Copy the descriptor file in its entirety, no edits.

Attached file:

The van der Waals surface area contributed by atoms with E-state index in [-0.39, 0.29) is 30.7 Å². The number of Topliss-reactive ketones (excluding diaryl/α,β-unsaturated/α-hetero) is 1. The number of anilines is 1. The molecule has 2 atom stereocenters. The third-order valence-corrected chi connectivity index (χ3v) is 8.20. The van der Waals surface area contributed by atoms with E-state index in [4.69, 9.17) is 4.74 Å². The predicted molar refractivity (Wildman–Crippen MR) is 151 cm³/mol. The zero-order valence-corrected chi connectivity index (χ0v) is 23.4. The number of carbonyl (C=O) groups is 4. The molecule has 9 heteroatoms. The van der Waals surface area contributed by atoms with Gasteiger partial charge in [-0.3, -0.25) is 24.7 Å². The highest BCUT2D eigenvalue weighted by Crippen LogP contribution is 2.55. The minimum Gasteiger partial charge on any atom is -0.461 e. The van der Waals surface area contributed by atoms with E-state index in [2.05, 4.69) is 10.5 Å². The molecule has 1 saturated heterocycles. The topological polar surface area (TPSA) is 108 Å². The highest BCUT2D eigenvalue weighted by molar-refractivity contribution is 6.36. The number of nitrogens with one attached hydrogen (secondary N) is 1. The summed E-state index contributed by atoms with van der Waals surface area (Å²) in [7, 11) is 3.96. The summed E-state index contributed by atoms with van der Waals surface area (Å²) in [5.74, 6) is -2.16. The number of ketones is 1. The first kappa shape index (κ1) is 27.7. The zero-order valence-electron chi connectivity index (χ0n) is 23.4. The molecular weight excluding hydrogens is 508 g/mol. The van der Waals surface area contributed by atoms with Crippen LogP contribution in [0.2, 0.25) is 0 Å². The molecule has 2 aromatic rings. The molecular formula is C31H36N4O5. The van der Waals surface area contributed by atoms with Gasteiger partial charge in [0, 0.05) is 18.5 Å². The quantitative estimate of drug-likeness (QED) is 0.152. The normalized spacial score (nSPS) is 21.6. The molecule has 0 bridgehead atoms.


The van der Waals surface area contributed by atoms with E-state index in [-0.39, 0.29) is 30.7 Å². The number of Topliss-reactive ketones (excluding diaryl/α,β-unsaturated/α-hetero) is 1. The number of anilines is 1. The molecule has 2 atom stereocenters. The third-order valence-corrected chi connectivity index (χ3v) is 8.20. The van der Waals surface area contributed by atoms with E-state index in [4.69, 9.17) is 4.74 Å². The predicted molar refractivity (Wildman–Crippen MR) is 151 cm³/mol. The zero-order valence-corrected chi connectivity index (χ0v) is 23.4. The number of carbonyl (C=O) groups is 4. The molecule has 9 heteroatoms. The van der Waals surface area contributed by atoms with Gasteiger partial charge in [-0.3, -0.25) is 24.7 Å². The highest BCUT2D eigenvalue weighted by Crippen LogP contribution is 2.55. The minimum Gasteiger partial charge on any atom is -0.461 e. The van der Waals surface area contributed by atoms with E-state index in [2.05, 4.69) is 10.5 Å². The molecule has 1 saturated heterocycles. The topological polar surface area (TPSA) is 108 Å². The highest BCUT2D eigenvalue weighted by molar-refractivity contribution is 6.36. The number of nitrogens with one attached hydrogen (secondary N) is 1. The summed E-state index contributed by atoms with van der Waals surface area (Å²) in [7, 11) is 3.96. The summed E-state index contributed by atoms with van der Waals surface area (Å²) in [5.74, 6) is -2.16. The number of ketones is 1. The first kappa shape index (κ1) is 27.7. The zero-order valence-electron chi connectivity index (χ0n) is 23.4. The molecular weight excluding hydrogens is 508 g/mol. The van der Waals surface area contributed by atoms with Crippen LogP contribution in [0.2, 0.25) is 0 Å². The molecule has 2 aromatic rings. The molecular formula is C31H36N4O5. The van der Waals surface area contributed by atoms with Gasteiger partial charge in [0, 0.05) is 18.5 Å². The quantitative estimate of drug-likeness (QED) is 0.152. The normalized spacial score (nSPS) is 21.6. The molecule has 0 bridgehead atoms.